ECOVIEWS: Ecological scavenger hunts make great school projects | Features

Too many children today spend too much time indoors. School assignments that involve outdoor exploration will help alleviate this problem. Plus, most teachers appreciate having made-to-order projects that can be used at any time of the year. An ecology scavenger hunt will get children outside and offer endless learning opportunities.

The disconnect between children and the natural world, which many believe began with the arrival of television, is exacerbated by computers and smart phones. These devices can be valuable sources of information, but the living world is outside.

Introducing kids to environmental adventures outdoors gets them off their phones and computers. Teachers can design the ecology scavenger hunt for completion during the school day or as a homework assignment for completion in the student’s backyard, a municipal park or nearby woods.

Target items should be appropriate for grade levels K through 12, but students any age can learn to collaborate by working on an assignment in pairs or small groups. The basic goal of a scavenger hunt is to locate items on a list.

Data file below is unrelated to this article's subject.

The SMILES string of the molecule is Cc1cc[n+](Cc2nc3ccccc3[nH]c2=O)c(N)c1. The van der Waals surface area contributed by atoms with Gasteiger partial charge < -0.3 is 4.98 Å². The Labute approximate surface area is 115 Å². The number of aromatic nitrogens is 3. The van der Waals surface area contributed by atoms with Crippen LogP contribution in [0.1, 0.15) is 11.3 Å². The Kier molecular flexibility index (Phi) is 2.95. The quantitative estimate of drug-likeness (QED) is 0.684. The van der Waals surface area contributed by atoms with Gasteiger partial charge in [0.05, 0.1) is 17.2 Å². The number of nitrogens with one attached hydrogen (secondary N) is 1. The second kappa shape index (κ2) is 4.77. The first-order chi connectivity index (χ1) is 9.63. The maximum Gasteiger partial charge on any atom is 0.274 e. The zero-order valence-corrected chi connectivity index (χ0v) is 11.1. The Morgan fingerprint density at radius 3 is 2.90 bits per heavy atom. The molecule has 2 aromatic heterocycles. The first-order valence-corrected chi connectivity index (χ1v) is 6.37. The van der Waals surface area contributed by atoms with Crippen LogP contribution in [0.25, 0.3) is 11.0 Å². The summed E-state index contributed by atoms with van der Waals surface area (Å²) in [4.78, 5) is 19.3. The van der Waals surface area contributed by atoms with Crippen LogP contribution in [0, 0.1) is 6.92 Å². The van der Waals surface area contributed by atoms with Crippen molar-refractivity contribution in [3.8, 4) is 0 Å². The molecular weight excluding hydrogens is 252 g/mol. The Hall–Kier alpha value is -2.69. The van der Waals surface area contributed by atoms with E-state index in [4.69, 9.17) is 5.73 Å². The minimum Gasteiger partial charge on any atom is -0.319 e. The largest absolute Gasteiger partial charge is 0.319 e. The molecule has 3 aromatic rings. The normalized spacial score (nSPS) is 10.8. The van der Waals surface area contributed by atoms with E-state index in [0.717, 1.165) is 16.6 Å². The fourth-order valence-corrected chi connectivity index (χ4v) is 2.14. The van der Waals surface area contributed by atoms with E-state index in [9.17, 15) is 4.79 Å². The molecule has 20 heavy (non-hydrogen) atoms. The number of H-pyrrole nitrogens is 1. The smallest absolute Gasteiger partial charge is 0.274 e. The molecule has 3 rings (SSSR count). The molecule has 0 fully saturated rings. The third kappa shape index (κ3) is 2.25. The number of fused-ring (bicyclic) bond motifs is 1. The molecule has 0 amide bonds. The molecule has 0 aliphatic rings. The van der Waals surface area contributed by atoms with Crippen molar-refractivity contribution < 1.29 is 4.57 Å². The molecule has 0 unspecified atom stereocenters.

At the youngest levels, the challenge would be simple. For example, find a spider and its web, a bird in a tree, a plant with a seed or nut on it.

Goals can be tailored for schoolchildren of any age. Those for higher grades would be more difficult. How many strands are in the web? What kind of bird is in the tree and what is the tree? Do all plants have seeds?

Added assignments could be to research the ecology of the plants and animals that have been found and write a meaningful statement about them.

Another option is to have students bring an item to class and ask questions about it that the class would answer collectively.

Do all spiders build webs? What is the difference between fruits, berries and nuts? What birds do not nest in trees or bushes?

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